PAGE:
Local tour guides are the real ambassadors of their countries, and will determine whether you and I visit – more than tourist bureau advertising, hotel and airline promotions, or tour owner brochures in the mail. They make our travels so much more valuable, and they provide us with the memories that stay with us.
You're probably wondering what happened to the last week of posts. I really wish that I could have sent some fascinating insights into Turkmenistan. But the country is a combination of unbelievably beautiful religious buildings, old historical monuments, and new architectural wonders. Run by a President whose picture is everywhere, and enjoys almost absolute power, the combination of new construction, colorful people, and original historical sites, is almost beyond belief.
But there is an absolute block on the Internet, and communication is very controlled. So I hope you enjoyed the break from posts, and that you'll let me catch you up with a whole lot of photos.
But before i do, let me include a little bit of why the area's history is so important to the world.
Over the last 35,000 years, the use of materials has helped us name the time epochs. Stones as tools gave the longest era its name “stone age”. Lithic (Greek for “stone”) ages was called “Paleolithic” (ancient stone age, 35,000 to 11,000 BC), “Mesolithic” (middle stone age, 11,000 to 7,000 BC), and “Neolithic” (new stone age, 7,000 to 5,500 BC). The discovery of copper gave the period after 5,500 BC its name “Eneolithic” (copper age, 5,500 BC- 4,000 BC). Adding copper, tin, and mercury to create bronze created the Bronze Age (beginning at 4,000 BC).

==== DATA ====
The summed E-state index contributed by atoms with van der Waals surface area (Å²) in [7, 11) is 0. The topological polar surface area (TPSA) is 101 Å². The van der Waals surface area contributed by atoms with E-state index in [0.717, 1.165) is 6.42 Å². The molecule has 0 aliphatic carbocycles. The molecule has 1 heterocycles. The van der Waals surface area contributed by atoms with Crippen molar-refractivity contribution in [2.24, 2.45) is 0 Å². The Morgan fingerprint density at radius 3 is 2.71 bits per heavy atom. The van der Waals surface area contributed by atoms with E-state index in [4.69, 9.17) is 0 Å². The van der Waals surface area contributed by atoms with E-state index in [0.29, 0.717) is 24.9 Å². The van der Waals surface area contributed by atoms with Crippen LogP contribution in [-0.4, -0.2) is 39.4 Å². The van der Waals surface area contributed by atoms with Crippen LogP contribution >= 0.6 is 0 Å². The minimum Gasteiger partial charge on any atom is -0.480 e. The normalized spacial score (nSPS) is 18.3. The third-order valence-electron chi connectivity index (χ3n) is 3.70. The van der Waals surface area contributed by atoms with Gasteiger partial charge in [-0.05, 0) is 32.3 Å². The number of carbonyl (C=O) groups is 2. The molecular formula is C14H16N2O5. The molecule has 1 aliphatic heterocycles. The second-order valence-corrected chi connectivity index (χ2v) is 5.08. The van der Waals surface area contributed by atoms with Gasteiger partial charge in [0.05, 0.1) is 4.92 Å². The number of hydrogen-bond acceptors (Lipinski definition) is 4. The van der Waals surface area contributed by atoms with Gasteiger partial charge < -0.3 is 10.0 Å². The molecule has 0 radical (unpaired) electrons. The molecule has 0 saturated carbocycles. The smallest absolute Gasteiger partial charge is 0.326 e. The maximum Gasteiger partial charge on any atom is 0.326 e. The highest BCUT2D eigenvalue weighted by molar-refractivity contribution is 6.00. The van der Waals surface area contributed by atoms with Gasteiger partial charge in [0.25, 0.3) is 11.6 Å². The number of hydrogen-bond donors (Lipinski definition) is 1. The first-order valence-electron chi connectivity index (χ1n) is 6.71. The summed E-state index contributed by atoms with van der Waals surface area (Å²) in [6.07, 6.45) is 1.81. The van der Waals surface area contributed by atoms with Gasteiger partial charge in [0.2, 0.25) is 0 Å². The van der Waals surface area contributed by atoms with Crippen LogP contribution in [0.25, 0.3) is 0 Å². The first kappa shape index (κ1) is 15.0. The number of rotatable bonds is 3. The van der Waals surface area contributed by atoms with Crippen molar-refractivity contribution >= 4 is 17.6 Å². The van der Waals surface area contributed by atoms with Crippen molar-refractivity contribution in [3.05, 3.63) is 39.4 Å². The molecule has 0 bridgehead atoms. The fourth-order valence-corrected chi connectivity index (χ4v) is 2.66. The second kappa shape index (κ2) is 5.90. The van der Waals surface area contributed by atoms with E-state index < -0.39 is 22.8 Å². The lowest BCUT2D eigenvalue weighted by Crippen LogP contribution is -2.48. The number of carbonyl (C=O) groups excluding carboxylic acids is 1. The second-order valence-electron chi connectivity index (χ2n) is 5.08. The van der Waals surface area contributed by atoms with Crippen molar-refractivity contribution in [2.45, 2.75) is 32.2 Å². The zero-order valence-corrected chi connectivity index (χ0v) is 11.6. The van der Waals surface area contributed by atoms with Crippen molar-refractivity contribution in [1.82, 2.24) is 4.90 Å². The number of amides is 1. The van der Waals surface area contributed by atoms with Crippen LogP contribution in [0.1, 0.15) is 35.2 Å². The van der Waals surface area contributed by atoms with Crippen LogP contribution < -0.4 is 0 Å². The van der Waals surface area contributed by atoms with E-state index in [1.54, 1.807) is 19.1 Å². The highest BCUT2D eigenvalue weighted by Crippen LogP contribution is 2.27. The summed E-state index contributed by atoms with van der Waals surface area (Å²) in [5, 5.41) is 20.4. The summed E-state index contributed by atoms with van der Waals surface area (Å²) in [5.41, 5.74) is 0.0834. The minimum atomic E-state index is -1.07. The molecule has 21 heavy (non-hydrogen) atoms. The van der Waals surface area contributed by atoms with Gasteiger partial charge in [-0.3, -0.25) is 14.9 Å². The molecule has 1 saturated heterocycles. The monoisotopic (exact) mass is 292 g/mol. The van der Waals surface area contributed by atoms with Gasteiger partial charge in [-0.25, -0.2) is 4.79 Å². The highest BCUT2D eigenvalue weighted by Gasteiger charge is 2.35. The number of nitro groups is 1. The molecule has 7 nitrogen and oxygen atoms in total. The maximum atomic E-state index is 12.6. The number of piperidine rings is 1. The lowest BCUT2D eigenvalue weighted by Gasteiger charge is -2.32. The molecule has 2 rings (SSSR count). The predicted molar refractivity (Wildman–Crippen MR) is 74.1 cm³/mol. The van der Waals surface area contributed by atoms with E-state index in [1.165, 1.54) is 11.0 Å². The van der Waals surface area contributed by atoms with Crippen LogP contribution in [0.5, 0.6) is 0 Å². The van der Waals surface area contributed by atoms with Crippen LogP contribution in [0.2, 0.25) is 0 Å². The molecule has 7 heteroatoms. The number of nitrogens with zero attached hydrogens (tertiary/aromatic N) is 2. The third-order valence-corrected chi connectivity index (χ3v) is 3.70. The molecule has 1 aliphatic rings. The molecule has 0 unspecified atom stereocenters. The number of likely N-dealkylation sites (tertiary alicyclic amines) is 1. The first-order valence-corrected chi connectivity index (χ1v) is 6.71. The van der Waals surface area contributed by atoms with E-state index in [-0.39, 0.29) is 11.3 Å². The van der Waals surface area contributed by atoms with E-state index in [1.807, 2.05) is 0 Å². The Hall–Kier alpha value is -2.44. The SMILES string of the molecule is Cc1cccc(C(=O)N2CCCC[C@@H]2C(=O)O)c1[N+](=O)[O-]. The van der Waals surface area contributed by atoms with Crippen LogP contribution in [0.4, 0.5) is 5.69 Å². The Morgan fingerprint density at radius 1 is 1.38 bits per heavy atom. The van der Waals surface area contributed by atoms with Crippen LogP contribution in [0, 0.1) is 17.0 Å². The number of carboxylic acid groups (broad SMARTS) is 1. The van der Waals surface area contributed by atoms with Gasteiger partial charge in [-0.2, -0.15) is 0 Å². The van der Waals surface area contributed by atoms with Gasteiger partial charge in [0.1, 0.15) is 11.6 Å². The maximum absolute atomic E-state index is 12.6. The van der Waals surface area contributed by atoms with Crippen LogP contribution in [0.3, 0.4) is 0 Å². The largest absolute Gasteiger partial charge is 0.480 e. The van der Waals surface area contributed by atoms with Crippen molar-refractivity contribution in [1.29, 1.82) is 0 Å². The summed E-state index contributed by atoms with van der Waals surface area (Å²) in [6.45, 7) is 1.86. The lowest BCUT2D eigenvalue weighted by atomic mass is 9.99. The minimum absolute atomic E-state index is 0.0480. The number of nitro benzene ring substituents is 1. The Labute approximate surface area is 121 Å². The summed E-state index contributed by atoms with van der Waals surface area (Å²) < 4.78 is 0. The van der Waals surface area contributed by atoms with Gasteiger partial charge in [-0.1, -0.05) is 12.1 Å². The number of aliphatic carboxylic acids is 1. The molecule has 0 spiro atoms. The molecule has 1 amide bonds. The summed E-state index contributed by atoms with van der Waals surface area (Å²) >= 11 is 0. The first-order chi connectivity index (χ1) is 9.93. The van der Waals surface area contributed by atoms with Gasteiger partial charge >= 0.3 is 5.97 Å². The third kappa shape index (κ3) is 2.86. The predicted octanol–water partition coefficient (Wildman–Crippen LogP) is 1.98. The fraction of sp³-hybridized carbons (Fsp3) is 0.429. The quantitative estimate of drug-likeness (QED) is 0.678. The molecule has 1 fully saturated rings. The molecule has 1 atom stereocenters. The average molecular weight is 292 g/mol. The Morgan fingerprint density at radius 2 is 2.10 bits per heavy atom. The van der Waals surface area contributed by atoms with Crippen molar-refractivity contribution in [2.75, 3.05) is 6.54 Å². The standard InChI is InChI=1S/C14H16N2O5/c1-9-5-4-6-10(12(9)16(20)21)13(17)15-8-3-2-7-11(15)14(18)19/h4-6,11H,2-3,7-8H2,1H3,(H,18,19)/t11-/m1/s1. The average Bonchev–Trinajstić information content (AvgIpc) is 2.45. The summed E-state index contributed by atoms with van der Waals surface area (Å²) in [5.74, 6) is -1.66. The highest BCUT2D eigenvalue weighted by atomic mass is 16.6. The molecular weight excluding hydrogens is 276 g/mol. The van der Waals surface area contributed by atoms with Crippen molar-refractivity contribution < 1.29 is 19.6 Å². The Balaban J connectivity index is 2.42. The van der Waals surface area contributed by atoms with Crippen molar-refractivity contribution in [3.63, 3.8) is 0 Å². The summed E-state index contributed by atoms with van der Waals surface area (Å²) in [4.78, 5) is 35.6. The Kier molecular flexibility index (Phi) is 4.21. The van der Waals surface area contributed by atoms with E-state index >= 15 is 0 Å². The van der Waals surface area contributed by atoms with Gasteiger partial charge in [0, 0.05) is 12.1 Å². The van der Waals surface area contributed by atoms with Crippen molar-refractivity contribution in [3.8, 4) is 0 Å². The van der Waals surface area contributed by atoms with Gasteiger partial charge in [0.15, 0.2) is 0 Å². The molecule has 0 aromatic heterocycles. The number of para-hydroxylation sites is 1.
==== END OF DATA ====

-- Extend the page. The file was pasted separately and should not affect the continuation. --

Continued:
About 6,500 BC, in the middle of the Neolithic period, in the foothills of a mountains northwest of our present location, some nomads heading north from Persia decided to take up agriculture and cattle farming. They chose that particular area because it contained a large amount of natural springs originating higher up in the Kopet Dagh mountains, and the climate in southern Turkmenistan was moderate. There were also deposits along the river of fine clay, pure enough to dry out without cracking, and strong enough to build straight, thick walls creating wide rooms with narrow doors they covered with animal skins.
This culture, called “Jatun”, and those at Namazga Depe, Kara Depe and Anau created over the next two thousand years the plough, pottery wheel, hearths, benches, wooden beds, and a healthy “white wheat” farming economy which led to extensive cattle breeding. By 4,000 BC, they began to use goods made of copper, labour tools, two-edged knives and tableware. They learned to smelt and form metal, and to produce different adornments made of gold, silver, and copper. They made a great deal of ceramic tableware, including hemispherical and cone-shaped dishes and plates, and jugs adorned with complicated ornaments. They also began to make dyes. Patterns of modern carpets are very similar to patterns of ancient jugs.
Today, we visited a site currently named Old Nisa. It is the palace of the King of a great civilization (Parthians) which dominated Central Asia from 300 BC to 300 AD. Only a few miles from the original Jatun site, it used the same unusually clear clay bricks to construct the residences, waiting and meeting rooms, and servant passageways within the fortress’s 200 hectare complex. The place and the people of this area should be remembered for playing a central role in the world’s transition from nomadic to agrarian society.
To see the photos taken over the past three or four days (aftr a couple of days of driving), click on: